Fumbling the Heritage … and Homer

At Dead Confederates Andy Hall recently highlighted another fumbling of Confederate heritage by its most impassioned advocates. This time the effort betrays an ignorance of American art as well as Civil War history.

Here’s the post, which appeared on the Facebook group “Defending the Heritage”:

DH Homer spoof

I’m sure this post came from the heart. And I’m sure many people actually understand the emotions that drives certain people’s passion for the Confederacy. And I’m sure that someone believes this is all somehow a deprivation of civil rights (Confederate heritage advocates are experts on the issue of depriving people of their civil rights).

But it’s just wrong.

This is not a painting of long-suffering Confederates by an unknown artist. Rather, it’s Winslow Homer’s 1871 painting of Union soldiers in camp, supposedly based on Homer’s observations in the spring of 1862 during the Yorktown campaign.

DH Homer MMA

The painting itself betrays a refashioning of history: although the barrel in the foreground displays a corps badge, those badges were not introduced until later, first by Phil Kearny for his men, followed by a more widespread systematic employment starting in 1863. A closer look at the soldiers (as well as the row of horses in the background) betrays that they are cavalrymen. Moreover, the sketch upon which the painting is based would have to have been made in late April or early May 1862, for the 61st New York, the regiment supposedly related to the corps insignia in question, was transferred to the Peninsula at that time, just before the siege of Yorktown ended (Homer included the regiment and its former commander, Francis C. Barlow, in another well-known painting). While a sketch of the mule survives, one might venture that other efforts to date and place the scene portrayed by the painting are at best suggestive but problematic, and that the trifoil on the barrel is really what one nowadays calls an “Easter egg.”

Perhaps the MMA will have a Civil War art expert examine the painting more carefully.

Homer knew how to paint haggard and hungry Confederates, but he did not do so here. But we must remember that it’s not the only time Confederate heritage advocates have mishandled images in service of their cause, and frankly this is not nearly the most serious case.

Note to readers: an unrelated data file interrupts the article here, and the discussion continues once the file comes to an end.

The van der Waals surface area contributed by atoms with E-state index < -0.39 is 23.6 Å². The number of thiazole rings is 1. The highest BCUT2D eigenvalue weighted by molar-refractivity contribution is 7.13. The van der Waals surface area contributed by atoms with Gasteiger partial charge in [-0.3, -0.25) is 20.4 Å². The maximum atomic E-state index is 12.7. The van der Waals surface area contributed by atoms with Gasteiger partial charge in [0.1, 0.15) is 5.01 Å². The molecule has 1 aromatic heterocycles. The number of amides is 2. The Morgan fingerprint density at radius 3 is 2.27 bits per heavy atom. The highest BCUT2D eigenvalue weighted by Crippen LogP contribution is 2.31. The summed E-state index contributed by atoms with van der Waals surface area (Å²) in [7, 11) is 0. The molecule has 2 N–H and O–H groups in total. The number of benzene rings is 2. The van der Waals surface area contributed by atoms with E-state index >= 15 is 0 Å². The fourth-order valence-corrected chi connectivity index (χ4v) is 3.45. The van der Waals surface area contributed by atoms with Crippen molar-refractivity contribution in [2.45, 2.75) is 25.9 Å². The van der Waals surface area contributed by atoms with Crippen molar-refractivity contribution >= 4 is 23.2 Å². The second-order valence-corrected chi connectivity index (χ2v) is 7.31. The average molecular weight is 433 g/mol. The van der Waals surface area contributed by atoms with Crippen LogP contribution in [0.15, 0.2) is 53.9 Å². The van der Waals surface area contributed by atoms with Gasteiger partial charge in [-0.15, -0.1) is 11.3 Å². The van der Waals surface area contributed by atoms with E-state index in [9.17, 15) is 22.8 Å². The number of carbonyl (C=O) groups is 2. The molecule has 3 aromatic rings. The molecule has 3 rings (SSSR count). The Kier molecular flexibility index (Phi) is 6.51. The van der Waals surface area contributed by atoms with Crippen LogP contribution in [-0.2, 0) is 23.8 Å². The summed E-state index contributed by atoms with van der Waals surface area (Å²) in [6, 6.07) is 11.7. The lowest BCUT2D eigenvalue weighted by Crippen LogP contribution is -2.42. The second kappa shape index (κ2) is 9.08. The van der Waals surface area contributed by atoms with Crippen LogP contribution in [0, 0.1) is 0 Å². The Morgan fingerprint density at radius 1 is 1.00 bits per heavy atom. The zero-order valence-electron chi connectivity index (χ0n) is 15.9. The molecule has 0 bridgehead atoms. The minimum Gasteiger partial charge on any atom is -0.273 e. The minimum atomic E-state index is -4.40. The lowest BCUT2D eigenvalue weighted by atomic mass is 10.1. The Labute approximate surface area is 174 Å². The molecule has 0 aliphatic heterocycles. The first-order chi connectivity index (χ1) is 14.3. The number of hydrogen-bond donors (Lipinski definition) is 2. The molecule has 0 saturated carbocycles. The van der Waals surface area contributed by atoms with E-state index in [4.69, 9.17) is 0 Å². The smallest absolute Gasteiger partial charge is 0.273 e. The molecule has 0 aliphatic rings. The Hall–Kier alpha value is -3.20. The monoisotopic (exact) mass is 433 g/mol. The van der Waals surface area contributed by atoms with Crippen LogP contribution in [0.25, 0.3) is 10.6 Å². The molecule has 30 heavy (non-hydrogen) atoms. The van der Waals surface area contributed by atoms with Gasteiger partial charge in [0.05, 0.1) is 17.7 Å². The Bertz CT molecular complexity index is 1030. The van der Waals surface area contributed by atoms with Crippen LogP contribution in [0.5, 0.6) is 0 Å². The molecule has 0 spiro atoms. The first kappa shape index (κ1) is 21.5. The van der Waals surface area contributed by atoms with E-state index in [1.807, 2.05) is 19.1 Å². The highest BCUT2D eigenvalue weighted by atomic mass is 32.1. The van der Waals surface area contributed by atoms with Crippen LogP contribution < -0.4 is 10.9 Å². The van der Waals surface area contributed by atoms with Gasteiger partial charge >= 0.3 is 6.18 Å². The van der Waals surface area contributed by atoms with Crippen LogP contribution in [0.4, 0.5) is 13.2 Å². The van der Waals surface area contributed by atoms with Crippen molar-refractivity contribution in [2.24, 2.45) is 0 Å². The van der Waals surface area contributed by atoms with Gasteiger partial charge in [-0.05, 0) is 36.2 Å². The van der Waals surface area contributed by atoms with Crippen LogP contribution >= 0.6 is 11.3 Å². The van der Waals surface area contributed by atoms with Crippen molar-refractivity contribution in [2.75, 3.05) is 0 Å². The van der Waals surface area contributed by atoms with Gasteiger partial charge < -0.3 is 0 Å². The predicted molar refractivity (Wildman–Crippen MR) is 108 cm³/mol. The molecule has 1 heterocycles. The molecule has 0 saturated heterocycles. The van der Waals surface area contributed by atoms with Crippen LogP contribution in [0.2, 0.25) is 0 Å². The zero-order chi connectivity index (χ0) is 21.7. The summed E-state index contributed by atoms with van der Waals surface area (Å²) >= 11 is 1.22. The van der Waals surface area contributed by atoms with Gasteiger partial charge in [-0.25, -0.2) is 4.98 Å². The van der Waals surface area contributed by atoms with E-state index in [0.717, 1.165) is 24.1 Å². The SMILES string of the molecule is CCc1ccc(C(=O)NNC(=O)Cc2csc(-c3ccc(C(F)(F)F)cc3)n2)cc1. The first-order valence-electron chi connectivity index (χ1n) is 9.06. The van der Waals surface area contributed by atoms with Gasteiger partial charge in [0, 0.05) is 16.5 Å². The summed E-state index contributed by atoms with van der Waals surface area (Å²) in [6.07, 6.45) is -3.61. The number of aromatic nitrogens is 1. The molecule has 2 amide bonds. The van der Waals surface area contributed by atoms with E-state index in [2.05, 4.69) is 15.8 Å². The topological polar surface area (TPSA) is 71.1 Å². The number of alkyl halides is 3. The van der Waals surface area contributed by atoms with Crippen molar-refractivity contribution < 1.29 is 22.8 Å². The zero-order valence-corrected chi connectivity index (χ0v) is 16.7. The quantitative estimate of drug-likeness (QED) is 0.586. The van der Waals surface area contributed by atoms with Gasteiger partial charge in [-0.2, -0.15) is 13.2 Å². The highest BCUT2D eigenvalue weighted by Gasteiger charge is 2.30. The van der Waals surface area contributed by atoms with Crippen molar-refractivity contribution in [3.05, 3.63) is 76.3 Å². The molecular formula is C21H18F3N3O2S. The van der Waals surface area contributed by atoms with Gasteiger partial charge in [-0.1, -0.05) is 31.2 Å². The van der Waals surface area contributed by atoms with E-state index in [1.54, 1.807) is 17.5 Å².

After all, it’s heritage, not history.

8 thoughts on “Fumbling the Heritage … and Homer

  1. John Foskett January 11, 2016 / 9:34 am

    Hey – it works when you crop out the guy clearly garbed in blue.

  2. Jon January 11, 2016 / 10:11 am

    I think the great poet Homer said it most succinctly when he proclaimed, “Doh!”

  3. TFSmith January 11, 2016 / 10:41 am

    Saw this recently when the better half and I spent most of a day at the Met; “Prisoners from the Front” is there as well… the depth of ignorance shown by the rebel cheerleaders today is limitless.

  4. pkoch January 12, 2016 / 10:35 am

    From a living historian perspective, at first glance it seems like those are a couple well clothed, well shod individuals. Lord they have a nice wagon too. Hardly the dire straits so again, why did they pick that image?

  5. Al Mackey January 12, 2016 / 2:11 pm

    The only Homer they know of is a cartoon father of Bart and husband to Marge. They saw gray and made an ASSumption.

    • Andy Hall January 12, 2016 / 5:43 pm

      I would buy that if someone hadn’t gone to the trouble to crop out the obvious Federal uniform. It’s no more a careless mistake than this was.

      • Al Mackey January 15, 2016 / 2:00 pm

        Oh, I agree about the person who first made the meme; however, I was talking about those who commented on it

        • Andy Hall January 16, 2016 / 9:54 am

          That’s what happens when you get your history from H. K. Edgerton YouTube videos.

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